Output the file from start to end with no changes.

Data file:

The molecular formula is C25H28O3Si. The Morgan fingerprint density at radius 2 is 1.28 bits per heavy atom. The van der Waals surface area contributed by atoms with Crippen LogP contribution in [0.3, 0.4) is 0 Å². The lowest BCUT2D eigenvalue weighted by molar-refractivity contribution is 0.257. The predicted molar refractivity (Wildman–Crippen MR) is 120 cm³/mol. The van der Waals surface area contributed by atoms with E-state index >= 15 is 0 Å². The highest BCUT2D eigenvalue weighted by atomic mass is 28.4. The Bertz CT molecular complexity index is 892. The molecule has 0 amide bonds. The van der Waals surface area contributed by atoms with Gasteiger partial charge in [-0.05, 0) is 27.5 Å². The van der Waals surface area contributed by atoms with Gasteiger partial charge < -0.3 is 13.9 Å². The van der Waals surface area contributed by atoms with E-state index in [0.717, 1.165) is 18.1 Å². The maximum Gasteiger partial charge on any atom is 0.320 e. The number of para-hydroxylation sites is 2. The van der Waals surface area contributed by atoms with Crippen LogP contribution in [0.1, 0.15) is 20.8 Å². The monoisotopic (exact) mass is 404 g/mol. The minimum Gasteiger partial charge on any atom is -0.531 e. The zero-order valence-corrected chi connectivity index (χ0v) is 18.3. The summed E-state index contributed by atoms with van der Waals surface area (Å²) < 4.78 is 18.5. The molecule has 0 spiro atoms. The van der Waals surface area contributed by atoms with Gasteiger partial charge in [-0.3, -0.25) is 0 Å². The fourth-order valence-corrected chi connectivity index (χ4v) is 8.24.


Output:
The molecular formula is C25H28O3Si. The Morgan fingerprint density at radius 2 is 1.28 bits per heavy atom. The van der Waals surface area contributed by atoms with Crippen LogP contribution in [0.3, 0.4) is 0 Å². The lowest BCUT2D eigenvalue weighted by molar-refractivity contribution is 0.257. The predicted molar refractivity (Wildman–Crippen MR) is 120 cm³/mol. The van der Waals surface area contributed by atoms with E-state index >= 15 is 0 Å². The highest BCUT2D eigenvalue weighted by atomic mass is 28.4. The Bertz CT molecular complexity index is 892. The molecule has 0 amide bonds. The van der Waals surface area contributed by atoms with Gasteiger partial charge in [-0.05, 0) is 27.5 Å². The van der Waals surface area contributed by atoms with Gasteiger partial charge < -0.3 is 13.9 Å². The van der Waals surface area contributed by atoms with E-state index in [0.717, 1.165) is 18.1 Å². The maximum Gasteiger partial charge on any atom is 0.320 e. The number of para-hydroxylation sites is 2. The van der Waals surface area contributed by atoms with Crippen LogP contribution in [0.1, 0.15) is 20.8 Å². The monoisotopic (exact) mass is 404 g/mol. The minimum Gasteiger partial charge on any atom is -0.531 e. The zero-order valence-corrected chi connectivity index (χ0v) is 18.3. The summed E-state index contributed by atoms with van der Waals surface area (Å²) < 4.78 is 18.5. The molecule has 0 spiro atoms. The van der Waals surface area contributed by atoms with Gasteiger partial charge in [-0.3, -0.25) is 0 Å². The fourth-order valence-corrected chi connectivity index (χ4v) is 8.24.